After the Rise and Stall of American Feminism: Taking Back a Revolution

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Release Date: 
February 5, 2019
Stanford University Press
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“Chancer’s study is well-intentioned and well-argued, but does it answer the fundamental challenge it poses: Is it possible to ‘take back a revolution’?”

Lynn S. Chancer has undertaken a difficult challenge in her latest study, After the Rise and Stall of American Feminism: Taking Back a Revolution. She attempts to ground a carefully researched analysis of the evolution of “feminism” over the last half-century within terms of her personal experiences as an activist, scholar, and wife/mother. It’s an effort one can learn much from.

Chancer is a sociology professor at the City University of New York (CUNY) and author a number of works on feminism. She is well-versed in feminist literature and related academic and other scholarly materials. She has written a well-intentioned and well-argued book, but does it answer the fundamental challenge she poses: Is it possible to “take back a revolution”?

After the Rise and Stall of American Feminism examine four key issues that Chancer argues are shaping 21st century feminism: (1) ongoing structural or systemic inequality, (2) nontraditional sexual identity, (3) violence against women, and (4) media representation of sexuality. Each is carefully considered.

Ironically, Chancer’s study comes out at a propitious moment, just a month after 100 women took seats in the U.S. Congress, fundamentally changing the historically composition of a two centuries-old male bastion. Equally significant, it comes out after the nation’s first (but second time) female Speaker of the House, Rep. Nancy Pelosi (D-CA), along with the House Democrats, defeated Pres. Donald Trump’s shut-down of sections of the federal government. Pelosi not only stood-up to the president principle campaign promise, to build “The Wall,” but—politically speaking—emasculated him.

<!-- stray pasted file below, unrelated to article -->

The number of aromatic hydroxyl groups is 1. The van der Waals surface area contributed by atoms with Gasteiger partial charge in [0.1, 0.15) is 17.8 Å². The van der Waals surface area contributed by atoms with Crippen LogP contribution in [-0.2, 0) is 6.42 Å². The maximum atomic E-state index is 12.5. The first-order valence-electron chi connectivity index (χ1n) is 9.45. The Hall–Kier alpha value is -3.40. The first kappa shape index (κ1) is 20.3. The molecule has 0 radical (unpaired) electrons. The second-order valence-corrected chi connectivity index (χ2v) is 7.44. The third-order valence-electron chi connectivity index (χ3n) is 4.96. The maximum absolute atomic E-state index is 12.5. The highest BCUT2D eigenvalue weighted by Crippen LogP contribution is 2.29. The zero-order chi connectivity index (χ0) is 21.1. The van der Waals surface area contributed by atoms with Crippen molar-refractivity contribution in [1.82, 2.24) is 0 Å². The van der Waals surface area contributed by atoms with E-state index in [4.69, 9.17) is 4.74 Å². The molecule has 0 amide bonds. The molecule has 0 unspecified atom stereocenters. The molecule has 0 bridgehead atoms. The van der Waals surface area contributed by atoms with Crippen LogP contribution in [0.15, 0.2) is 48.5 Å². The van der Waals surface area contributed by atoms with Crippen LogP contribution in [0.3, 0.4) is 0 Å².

Are these developments a result of a “feminist movement” or a “women’s movement”? These are different movements that, sadly, Chancer doesn’t seem to acknowledge.

Example of this oversight are found in her discussion of both the “first” and “second” feminist movements. Chancer, like most second-wave feminist, looks back fondly to the early women’s movement led by Susan B. Anthony and Elizabeth Cady Stanton, among others. She repeatedly stresses their strong support for the abolition of slavery.

However, she does not acknowledge their support for temperance and that they founded, in 1852, the New York State Temperance Society. This is critical because, a half-century later, an alliance of suffragettes and prohibitions secured the passage of the Eighteenth (prohibition, 1919) and Nineteenth (women’s vote, 1920) Amendments.

These successes reflect what can best be identified as the broad “women’s movements” that arose out the nation’s modernization, a process that transformed the domains of both public (politics) and private (household) life.  However, a half-century later, a “feminist movement” arose that raised a fundamentally more profound and intractable concern, patriarchy. It grounded its critique of power, whether political, social and interpersonal, in terms of gender relations.

While Chancer offers a general critique of Phyllis Schlafly and her STOP-ERA campaign, she fails to consider why (or how) the Equal Rights Amendment was defeated. More troubling, she doesn’t acknowledge the deep splits among the 20,000 (mostly women) who gathered in Houston, TX, on November 18, 1977, for the National Women’s Conference. These splits bespoke the differences between the (moderate) women’s and the (radical) feminist’s movements.